Once upon a time on a hot sunny day a King left his palace to take a look around at his Kingdom.
The King rode his magnificent stallion through the villages and hamlets, but as the bright day wore on, the horse became very thirsty.
So the King asked a monk walking down a green country lane where he might be able to water his horse.
The monk replied, “there is a well beyond that hill where you will find water your Majesty.”
“Why thank you for that fair monk! Now you may ask your King for a favor!"
The monk replied, "It would not be right for me to ask a favor of one of my slaves."
"How dare you speak so disrespectfully to the King!" shouted the Kings bodyguard, and drawing his sword above his head proclaimed, "you best explain yourself sir - or you will certainly lose your head!"
The monk calmly replied, "I have a slave who is the master of your King."
"Who is my Master?!" shouted the King.
"Fear," said the monk ...
We don't know if the monk lost his head, but this story probably didn’t happen and it's the moral we're interested in anyway!
In our society I think the general message I pick up is that I shouldn't feel fear.
There was even a clothing line called “No Fear” – I've got one of their T-shirts myself.
But if we're honest, we're all controlled by fear.
And that's what's kept us alive.
If you didn’t stop sticking your fingers in power sockets, refrain from jumping off tall buildings and stop yourself driving the wrong way up the freeway you wouldn't be here!
And if your ancestors didn’t run from tigers, avoid snakes and stop playing with poisonous spiders, they ancestors wouldn't have survived either.
But fear of mortal danger isn't the sort of fear that causes us problems – it's the nagging worry, the underlying anxiety and the restless feeling that something is wrong - but we just can't seem to put our finger on what.
Meditation teacher Jack Kornfield, got a good laugh from his audience when he said;
“If you can sit quietly after difficult news, if in financial downturns you remain perfectly calm, if you can see your neighbors travel to fantastic places without a twinge of jealousy, if you can happily eat whatever is put on your plate and fall asleep after a day of running around without a drink or a pill, if you can always find contentment just where you are - you are probably a dog.”
So what's the answer to this nagging feeling of discontentment?
I was surfing the net looking for a way to open up the hard drive in my car, when I somehow landed somewhere about how to study for tests, and how to manage worry when you're sitting that big test the next day.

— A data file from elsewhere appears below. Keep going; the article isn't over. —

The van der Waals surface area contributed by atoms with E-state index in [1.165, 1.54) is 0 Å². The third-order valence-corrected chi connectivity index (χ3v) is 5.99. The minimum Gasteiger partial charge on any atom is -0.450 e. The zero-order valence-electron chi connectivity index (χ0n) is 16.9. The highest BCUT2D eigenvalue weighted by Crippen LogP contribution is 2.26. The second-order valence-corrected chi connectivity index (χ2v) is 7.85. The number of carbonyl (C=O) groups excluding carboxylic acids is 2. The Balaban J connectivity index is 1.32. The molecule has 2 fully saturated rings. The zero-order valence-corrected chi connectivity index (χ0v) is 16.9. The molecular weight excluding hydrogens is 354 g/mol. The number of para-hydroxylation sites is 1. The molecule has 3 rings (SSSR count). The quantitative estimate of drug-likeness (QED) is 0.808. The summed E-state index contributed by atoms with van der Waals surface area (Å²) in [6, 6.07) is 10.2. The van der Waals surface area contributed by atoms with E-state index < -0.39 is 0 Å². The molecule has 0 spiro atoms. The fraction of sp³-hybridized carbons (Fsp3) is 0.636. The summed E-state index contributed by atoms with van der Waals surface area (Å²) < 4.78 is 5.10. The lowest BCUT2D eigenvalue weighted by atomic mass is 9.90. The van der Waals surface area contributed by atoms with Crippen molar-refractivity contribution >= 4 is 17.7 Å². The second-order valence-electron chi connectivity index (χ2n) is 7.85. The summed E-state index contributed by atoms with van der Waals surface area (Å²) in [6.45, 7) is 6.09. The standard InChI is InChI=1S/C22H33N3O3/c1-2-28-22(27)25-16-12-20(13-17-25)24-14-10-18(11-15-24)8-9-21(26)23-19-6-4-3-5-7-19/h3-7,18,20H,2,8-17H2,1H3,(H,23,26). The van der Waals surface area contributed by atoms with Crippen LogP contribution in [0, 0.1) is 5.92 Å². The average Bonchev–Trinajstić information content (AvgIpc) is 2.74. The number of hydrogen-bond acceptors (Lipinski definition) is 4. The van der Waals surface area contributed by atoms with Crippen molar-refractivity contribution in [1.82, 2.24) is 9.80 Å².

It talked about something I'd never heard of – “worry time.”
The article said that research has proven that people who use a “worry time” find themselves worrying 35 percent less within four weeks!
The way you do it is:
1. Set aside a specific time each day to think about your worries.
2. During the day if a worry intrudes into your mind, you write it down and tell yourself that you'll worry about it during your “worry time.”
3. You let the worry go!
I haven't tried it yet, but if you'd like to give it a go please comment below and let me know how you get on!
So if I don't do that, are you wondering how a Life Coach deals with nagging worries?
Now that I think about it I've realized that I do try and let worries go and tell myself I'll think about them later, and this is what meditation allows you to learn to do - when thoughts arise during meditation you learn to let them be and they usually wander off.
But if something is a nagging anxiety that interferes with my day and starts showing up in my dreams it's worth a closer look.
I have learnt that if my worry and stress is out of proportion to the size of the problem then it's usually about something else.
The Transference Trap
Psychologists call this Transference.
I think this explains a lot of my stress.
And it's a lot more common than you might think – in fact I think it happens every day.
Shall We Shack Up?
Here's one example; let's say I would like to move my relationship along to the next level and move in with my partner.
However, my partner is not picking up my cues, hints and requests for conversation – maybe because she knows what's coming and is not ready to take that step?
She is “tuning me out.”
Ignorance + Denial
Now here is an important part of the transference equation – if I am not aware of the stress and fear my partners reluctance is causing me, my mind will look for things to “transfer” this fear on to.
So while I'm having these issues with my partner, I can't seem to stop myself growing increasingly annoyed with my best friend.
I've texted her (twice!) and she is not responding.
This is making me really upset.
She Is Driving Me Carzy!
Here is another clue – my response to my friend ignoring my texts is out of proportion.
I can't stop thinking about her selfishness and I hear myself snap at my kids, my co-workers and the cashier in the grocery store.
I wake up in the middle of the night and can't get back to sleep because I feel so angry with her.
Is the fact that my friend hasn’t responded to two texts such a big deal?
What is this really about?
You got it.
I am transferring my relationship fear from my partner who won't communicate about big stuff, on to my friend who won't communicate about any stuff!
And I'm taking out my frustration with both of them on my kids, co-workers and cashiers.
When it's written out like that, it's easy to see what it's really about.
It's also much easier to see when it's not happening to you.
Which is another reason why it's easy to be a Coach and much harder to live like a Coach!
Because it's much easier to see what other people need to do than it is to do the right thing yourself !
wishing you the best of days,
Harley M Storey
"The Life Coach Toolman!"